The counters are also standard fare for these types of games. They seem a bit thinner than I remember, but perfectly useful for their purpose. You will need to cut your small cardboard armies out, and if you are so inclined cut away some of the extra cardboard from some corners. I never felt the need in any game I own, but I know a lot of people also clip the counter corners. To each their own. The graphics on the counters are also fine, but not striking. You can easily see the numbers and read anything written on them without a problem. The Romans and allies have a red background, and the various Carthaginian forces have a purple one. The one point on the counters that is purely subjective is the strength and quality of each unit. The Leader units add a 'strength additive' number to any unit they are with in a hex. In this game Hannibal is given a '3' and Scipio is given a '2'. There are many, although I am not among them, who believe that Scipio was the greatest Roman general ever. I do not have a problem having Hannibal have a higher combat rating than Scipio. This shows the versatility of board games. If you choose you can change the numbers to what you believe is correct. You could even make your own counters and substitute them for what you, or whoever you game with, feel should be more 'correct' numbers. While some computer games have editors that can help with these changes, most don't and you are stuck with developers' ratings on units and leaders.
The game piece setup in this game is again standard for ancient warfare games. Most battles were fought on flat ground, so many times terrain wasn't an issue at all. With Zama, the entire battlefield is made up of 'clear' hexes. The map is marked with where you are supposed to put your counters for each side. There are rules for variable deployment so you can try out different strategies once you get the game rules down pat. Another few rules are in place to make the Carthaginian player follow Hannibal's game plan. One of these is to force your elephants to move, on turn one, into a Roman piece's 'zone of control', or adjacent to a Roman piece. Any elephant counter that does not do this is considered to have run amok and is eliminated. The other rules make it so the different commands of Hannibal's army are released to attack the Romans at different times. So the second and third line of Hannibal's troops can only move once a Roman piece moves to 'X' hex line. Hannibal's plan was to try and tire the Romans out by attacking them in waves. These rules are put in place to show how the actual battle was fought, but again once you are comfortable with the game it is flexible enough for you to use free movement for all of the Carthaginian troops. The Romans have no movement restrictions placed on their troops. There is also another ancient wargame standard, 'the berserk elephant rule'. Elephants were notorious for being both battle winners and losers. If the elephant unit receives a retreat or a hit (1/2) on the combat results table it becomes berserk and immediately charges off in any of six directions, decided by a die throw, and attacks whatever is in its way, friend or foe.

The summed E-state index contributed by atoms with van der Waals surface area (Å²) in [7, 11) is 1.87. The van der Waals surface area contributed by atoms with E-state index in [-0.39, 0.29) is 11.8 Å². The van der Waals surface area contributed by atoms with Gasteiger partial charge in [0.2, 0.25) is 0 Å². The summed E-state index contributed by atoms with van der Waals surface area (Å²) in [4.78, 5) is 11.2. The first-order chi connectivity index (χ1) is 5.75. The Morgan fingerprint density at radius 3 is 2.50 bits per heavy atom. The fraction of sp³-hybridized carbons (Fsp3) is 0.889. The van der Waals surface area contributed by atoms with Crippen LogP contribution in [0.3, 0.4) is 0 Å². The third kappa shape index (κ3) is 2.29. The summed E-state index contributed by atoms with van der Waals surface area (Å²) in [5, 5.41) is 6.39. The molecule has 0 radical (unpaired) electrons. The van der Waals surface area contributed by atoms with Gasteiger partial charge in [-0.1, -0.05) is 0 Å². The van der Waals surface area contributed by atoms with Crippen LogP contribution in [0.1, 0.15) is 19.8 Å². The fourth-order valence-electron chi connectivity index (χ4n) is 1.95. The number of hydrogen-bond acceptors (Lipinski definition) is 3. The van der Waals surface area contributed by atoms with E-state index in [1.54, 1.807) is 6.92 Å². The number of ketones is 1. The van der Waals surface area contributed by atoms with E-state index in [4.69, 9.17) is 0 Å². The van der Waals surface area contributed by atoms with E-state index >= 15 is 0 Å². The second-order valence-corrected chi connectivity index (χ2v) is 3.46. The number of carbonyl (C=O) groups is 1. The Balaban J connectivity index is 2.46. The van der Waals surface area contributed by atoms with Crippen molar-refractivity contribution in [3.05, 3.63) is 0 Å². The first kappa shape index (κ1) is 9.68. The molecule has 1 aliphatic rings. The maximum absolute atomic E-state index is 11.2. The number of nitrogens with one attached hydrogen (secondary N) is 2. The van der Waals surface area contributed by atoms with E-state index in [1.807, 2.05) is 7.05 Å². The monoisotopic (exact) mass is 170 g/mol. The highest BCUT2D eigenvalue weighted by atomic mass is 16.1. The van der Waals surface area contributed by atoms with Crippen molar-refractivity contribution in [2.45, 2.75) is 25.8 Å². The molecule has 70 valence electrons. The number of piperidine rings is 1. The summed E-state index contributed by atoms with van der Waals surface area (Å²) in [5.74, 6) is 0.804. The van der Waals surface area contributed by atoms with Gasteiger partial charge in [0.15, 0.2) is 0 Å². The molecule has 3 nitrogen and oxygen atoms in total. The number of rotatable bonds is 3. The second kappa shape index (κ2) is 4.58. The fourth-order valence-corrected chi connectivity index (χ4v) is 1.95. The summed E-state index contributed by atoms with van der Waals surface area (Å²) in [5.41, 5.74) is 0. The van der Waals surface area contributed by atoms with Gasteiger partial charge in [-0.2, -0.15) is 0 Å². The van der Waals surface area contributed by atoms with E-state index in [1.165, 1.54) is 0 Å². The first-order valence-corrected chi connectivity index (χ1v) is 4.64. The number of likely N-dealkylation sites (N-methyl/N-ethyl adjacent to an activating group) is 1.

|Carthaginian first turn elephant attack|
The command and control rules are meant to simulate the problems of commanding an ancient army in battle. The troops are split into sub-commands for this rule and each sub-command must make a one die roll throw for each movement phase. If they are successful with the die roll, that sub-command can move that turn. There are four sub-commands for the Romans, and five for the Carthaginians. For example, the Roman citizen legions have to roll from a one to a five to be able to move that turn; if they roll a six they are unable to move. This also puts the element of surprise into the game. There is nothing worse that coming up with a great battle plan and then realize you cannot follow it because your troops are not in control this turn. The game uses another old friend to compute losers and winners in attacks: the 'combat result table'. By simply adding up the attackers points and the defenders, while adding or subtracting for leaders etc., you divide the numbers and come up with a number for the odds of the combat. If you have 8 attacking points and 4 defending, the odds would be 2-1. You check the 'combat results table' on the equivalent column and then roll one die. The one to six result is then taken on the counters. I know most of us are old hats at this, but we need new blood in the hobby. We as grogs are getting older by the day. These folio games are perfect in their complexity, price, and size to attract new players to our hobby. We don't want them running away by pulling out an old 'Europa' game first off.
The game play is quick and tight, and the rules are not going to have you scratching your head. For us old players it is a trip down memory lane with a well conceived old friend. For anyone that is looking to get their feet wet into board wargames it is also highly recommended. There are many eras and wars that fall through the cracks of computer wargaming, so it is lucky for us that there are still companies like Decision Games making board ones. if you missed it, board wargaming has been having a resurgence lately, and that is also good news.
There is one point about the Carthaginian setup that I had Decision Games answer a question of mine with it. On the map there are three Carthaginian setup hexes for cavalry on both sides of their infantry setup, but the game comes with only four Carthaginian cavalry counters. As I assumed, you just use two cavalry units per setup area.
Developer: Decision Games
Date of Review: 1/24/2017